I often question why I vastly enjoy or keep returning to certain works of art. Why are the paintings of Edward Hopper so appealing to my visual and emotional sensibilities? Why do I love the music of The Beach Boys so much so that I often spend entire weeks on end listening to nothing but their music? What is it about Chaplin’s ‘Little Tramp’character that tugs so strongly at my heartstrings that it brought tears to my eyes the first time I saw him finally walk off into the long distant road at the end of Modern Times?
All of this art I remember enjoying at first for an ‘outward’ reason. The visual compositions of Hopper are interesting, the music of The Beach Boys sounds great, and Chaplin’s character is uproariously funny and dreadfully tragic all at the same time. But why keep returning to this art; why keep consuming it over and over again? Why does it mean so much to the person I consider myself to be?
As time goes by, I realise that the inwards ‘myself’ part is key here. Our favourite art isn’t just something we keep going back to merely because we find it interesting or entertaining, but rather because we see elements of ourselves within its reflections. Think of your favourite film right now. Think of the protagonist, the issues they face, their hopes, dreams and fears, their achievements and their flaws. It doesn’t matter if they are an animated animal, a brave superhero, a struggling parent, a mafia crime lord, or a talking pig; there is something there that bypasses the intellectual programming of your conscious thought and heads straight for your soul, whatever that may be. The film may reflect an element of your life, your childhood, your personality, a great fear you hold; it may reveal something about who you would like to be, or who you fear you may one day become.
The reason I say all of this is because Vera Chylitova’s 1966 film Daisies recently made me think… why do I keep watching this film? I’ve seen it so many times, but yet I’d easily stop writing this right now just to go and watch it again.
The first time I saw the film, I enjoyed it for those ‘outward’ reasons. I loved Chylitova’s camera work, the rebellious editing style and non-linear… narrative, if that word can even be applied. I remember watching one scene where our main characters, both called Marie, persuade a wealthy older man to buy them dinner at a well-to-do and presumably very expensive restaurant. They soon start acting very silly, eating and ordering huge amounts of food, causing a minor scene, and breaking just about every social etiquette rule in the book. As this happens, the film too breaks a few rules of its own, switching abruptly to different camera coloured filters that rudely pronounce themselves onto the screen before swiftly making way for the next random colour, evoking a harshly hacked jump cut within the footage each time this happens.
To some viewers, what I just described may sound like a nightmare of a scene, but to 12-year-old me, this was incredible, I wanted more rules broken, I wanted more silliness; I wanted to see every filmic and social etiquette rule stomped firmly to the ground in a rebellious triumph. But yet, I didn’t want anyone to get hurt, I didn’t want any character to be made to feel bad, I wanted to see society laugh at itself and feel good for doing so. I may be a minor social rebel, but I’m not a revolutionist. Like the film, I’m not out to take down the social system, but I do find it both infuriating yet very comical all at the same time.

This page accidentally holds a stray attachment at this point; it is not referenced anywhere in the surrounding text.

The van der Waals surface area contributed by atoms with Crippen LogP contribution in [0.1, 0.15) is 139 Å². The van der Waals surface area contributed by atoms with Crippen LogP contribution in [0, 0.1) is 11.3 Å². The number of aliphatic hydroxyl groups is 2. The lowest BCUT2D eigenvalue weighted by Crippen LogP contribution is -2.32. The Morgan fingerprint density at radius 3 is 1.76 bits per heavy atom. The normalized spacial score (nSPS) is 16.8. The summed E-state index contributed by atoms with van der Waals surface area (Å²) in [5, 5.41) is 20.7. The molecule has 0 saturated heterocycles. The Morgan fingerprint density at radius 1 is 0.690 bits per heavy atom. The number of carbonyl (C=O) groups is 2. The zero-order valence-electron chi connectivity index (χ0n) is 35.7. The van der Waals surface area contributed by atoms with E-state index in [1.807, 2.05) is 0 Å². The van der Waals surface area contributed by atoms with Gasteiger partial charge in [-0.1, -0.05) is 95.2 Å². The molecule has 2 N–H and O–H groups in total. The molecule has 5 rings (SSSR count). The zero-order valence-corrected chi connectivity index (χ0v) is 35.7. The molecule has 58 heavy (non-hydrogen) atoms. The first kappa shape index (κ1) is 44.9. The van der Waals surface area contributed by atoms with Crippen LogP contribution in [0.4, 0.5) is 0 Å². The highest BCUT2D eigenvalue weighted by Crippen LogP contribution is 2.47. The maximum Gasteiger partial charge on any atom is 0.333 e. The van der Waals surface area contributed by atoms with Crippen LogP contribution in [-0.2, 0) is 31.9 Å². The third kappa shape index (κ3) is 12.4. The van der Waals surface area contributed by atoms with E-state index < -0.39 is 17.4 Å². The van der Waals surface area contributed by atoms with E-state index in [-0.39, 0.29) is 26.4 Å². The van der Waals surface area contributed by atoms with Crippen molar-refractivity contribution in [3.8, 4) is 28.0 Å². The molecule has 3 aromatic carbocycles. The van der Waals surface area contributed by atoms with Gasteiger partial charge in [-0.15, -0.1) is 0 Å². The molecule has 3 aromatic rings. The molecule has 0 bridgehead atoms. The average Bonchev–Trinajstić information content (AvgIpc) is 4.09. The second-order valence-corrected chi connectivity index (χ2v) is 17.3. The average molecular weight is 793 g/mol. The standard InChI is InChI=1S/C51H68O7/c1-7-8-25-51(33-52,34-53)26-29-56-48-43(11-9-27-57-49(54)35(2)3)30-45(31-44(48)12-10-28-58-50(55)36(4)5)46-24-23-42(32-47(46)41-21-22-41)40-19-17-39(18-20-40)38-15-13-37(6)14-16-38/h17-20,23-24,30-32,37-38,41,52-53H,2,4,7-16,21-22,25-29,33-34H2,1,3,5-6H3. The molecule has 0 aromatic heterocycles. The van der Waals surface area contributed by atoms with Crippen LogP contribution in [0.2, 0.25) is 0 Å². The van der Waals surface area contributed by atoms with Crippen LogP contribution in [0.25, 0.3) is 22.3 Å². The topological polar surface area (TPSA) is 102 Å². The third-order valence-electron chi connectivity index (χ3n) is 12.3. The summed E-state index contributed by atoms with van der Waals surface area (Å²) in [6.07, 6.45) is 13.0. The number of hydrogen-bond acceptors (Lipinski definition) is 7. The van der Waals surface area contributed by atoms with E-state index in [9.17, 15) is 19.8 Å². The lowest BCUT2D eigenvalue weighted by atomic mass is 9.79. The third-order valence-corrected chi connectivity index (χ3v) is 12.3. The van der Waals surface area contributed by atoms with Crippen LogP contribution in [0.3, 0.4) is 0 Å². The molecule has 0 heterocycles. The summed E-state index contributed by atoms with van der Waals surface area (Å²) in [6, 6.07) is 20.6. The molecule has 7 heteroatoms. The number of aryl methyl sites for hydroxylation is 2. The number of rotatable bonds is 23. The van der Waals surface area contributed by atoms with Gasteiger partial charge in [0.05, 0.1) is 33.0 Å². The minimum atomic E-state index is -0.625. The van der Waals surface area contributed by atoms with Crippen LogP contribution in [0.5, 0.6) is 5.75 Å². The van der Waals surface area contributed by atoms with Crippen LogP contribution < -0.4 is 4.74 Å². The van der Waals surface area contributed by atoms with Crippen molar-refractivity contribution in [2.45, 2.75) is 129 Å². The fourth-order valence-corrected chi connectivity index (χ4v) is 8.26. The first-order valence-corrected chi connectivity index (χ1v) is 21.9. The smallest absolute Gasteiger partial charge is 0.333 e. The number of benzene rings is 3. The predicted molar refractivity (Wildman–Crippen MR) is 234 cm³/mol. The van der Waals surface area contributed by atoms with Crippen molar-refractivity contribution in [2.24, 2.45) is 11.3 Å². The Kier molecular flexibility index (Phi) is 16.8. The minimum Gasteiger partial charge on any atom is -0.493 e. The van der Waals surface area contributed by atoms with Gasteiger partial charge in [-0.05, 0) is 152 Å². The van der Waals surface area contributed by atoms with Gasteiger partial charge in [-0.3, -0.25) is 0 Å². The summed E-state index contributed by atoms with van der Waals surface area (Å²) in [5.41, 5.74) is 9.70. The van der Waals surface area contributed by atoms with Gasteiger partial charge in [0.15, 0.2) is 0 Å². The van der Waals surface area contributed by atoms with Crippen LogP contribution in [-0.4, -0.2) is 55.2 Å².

This is a film about just that, about two women who break the rules, not because they want to, or because they are trying to prove a point; not because they want to change the world or because they want to take anyone down. They act with silliness out of frustration, which proves to be an effective mechanism by which they attempt to navigate and understand the world around them.
At the end of the film, when the two Marie’s encounter a huge buffet and destroy the entire thing in a giant food fight, they do so because the prospect of throwing food seems more exciting than eating it. They take apart something that has been crafted and layered, turning it into a complete mess. Yet, interestingly, once the fight is over, they carefully attempt to reorder the broken plates and squashed food back to the exact way they found it – or at least the best they can.
My point here is that, the first time I saw Daisies, I thought it was the swift editing style and creative camera work that may me love watching it so much. And while that’s true, what keeps me coming back to view the film over and over again is its spirit, and how that spirit relates to my own personality.
I myself am a quiet person who struggles with social rules, I understand their purpose for existing, but that doesn’t mean they can’t frustrate me to no end sometimes. I enjoy picking these rules apart by being silly, by making fun of them, and by taking joy in breaking them from time to time. And yet, when the fun is over, I politely return to trying as hard as I possibly can to pick up the pieces and make sure no one is negatively affected.
This film enjoys being a ‘polite rebel’, it doesn’t fit in, and doesn’t always care, yet doesn’t not care either. It tries to act in what is sometimes the best way to act, to recognise that most things are silly, most things don’t matter as much as we first think, yet does so in a way that doesn’t look down on the viewer, but encourages them to feel the same way about the film itself.
Daisies knows of its own absurdity while never taking itself too seriously, not even for one second, and I think we need more art like that in this world. As with all great art that we love, this is the reason I keep returning to the film over and over again.